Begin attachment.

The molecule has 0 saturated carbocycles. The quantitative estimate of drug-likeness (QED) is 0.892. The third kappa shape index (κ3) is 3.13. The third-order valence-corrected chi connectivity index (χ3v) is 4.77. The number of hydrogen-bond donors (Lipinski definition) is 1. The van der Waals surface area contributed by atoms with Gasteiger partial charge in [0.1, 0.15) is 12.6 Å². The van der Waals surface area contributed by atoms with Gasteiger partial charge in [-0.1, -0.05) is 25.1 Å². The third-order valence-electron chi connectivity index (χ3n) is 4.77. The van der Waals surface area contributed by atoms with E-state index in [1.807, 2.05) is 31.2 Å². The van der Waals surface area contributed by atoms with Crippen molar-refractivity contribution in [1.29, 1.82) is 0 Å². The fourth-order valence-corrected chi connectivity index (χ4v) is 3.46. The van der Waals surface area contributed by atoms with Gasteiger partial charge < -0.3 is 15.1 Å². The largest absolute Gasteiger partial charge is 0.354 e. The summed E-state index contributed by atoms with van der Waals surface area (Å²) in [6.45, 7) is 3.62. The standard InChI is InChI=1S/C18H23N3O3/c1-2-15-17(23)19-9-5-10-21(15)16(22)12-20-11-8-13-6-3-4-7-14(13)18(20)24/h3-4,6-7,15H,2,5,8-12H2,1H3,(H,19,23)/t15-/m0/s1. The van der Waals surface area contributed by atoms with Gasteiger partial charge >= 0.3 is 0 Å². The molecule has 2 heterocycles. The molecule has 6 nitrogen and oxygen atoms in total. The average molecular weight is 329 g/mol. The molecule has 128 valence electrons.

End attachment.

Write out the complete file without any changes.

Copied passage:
The molecule has 0 saturated carbocycles. The quantitative estimate of drug-likeness (QED) is 0.892. The third kappa shape index (κ3) is 3.13. The third-order valence-corrected chi connectivity index (χ3v) is 4.77. The number of hydrogen-bond donors (Lipinski definition) is 1. The van der Waals surface area contributed by atoms with Gasteiger partial charge in [0.1, 0.15) is 12.6 Å². The van der Waals surface area contributed by atoms with Gasteiger partial charge in [-0.1, -0.05) is 25.1 Å². The third-order valence-electron chi connectivity index (χ3n) is 4.77. The van der Waals surface area contributed by atoms with E-state index in [1.807, 2.05) is 31.2 Å². The van der Waals surface area contributed by atoms with Crippen molar-refractivity contribution in [1.29, 1.82) is 0 Å². The fourth-order valence-corrected chi connectivity index (χ4v) is 3.46. The van der Waals surface area contributed by atoms with Gasteiger partial charge < -0.3 is 15.1 Å². The largest absolute Gasteiger partial charge is 0.354 e. The summed E-state index contributed by atoms with van der Waals surface area (Å²) in [6.45, 7) is 3.62. The standard InChI is InChI=1S/C18H23N3O3/c1-2-15-17(23)19-9-5-10-21(15)16(22)12-20-11-8-13-6-3-4-7-14(13)18(20)24/h3-4,6-7,15H,2,5,8-12H2,1H3,(H,19,23)/t15-/m0/s1. The van der Waals surface area contributed by atoms with Gasteiger partial charge >= 0.3 is 0 Å². The molecule has 2 heterocycles. The molecule has 6 nitrogen and oxygen atoms in total. The average molecular weight is 329 g/mol. The molecule has 128 valence electrons.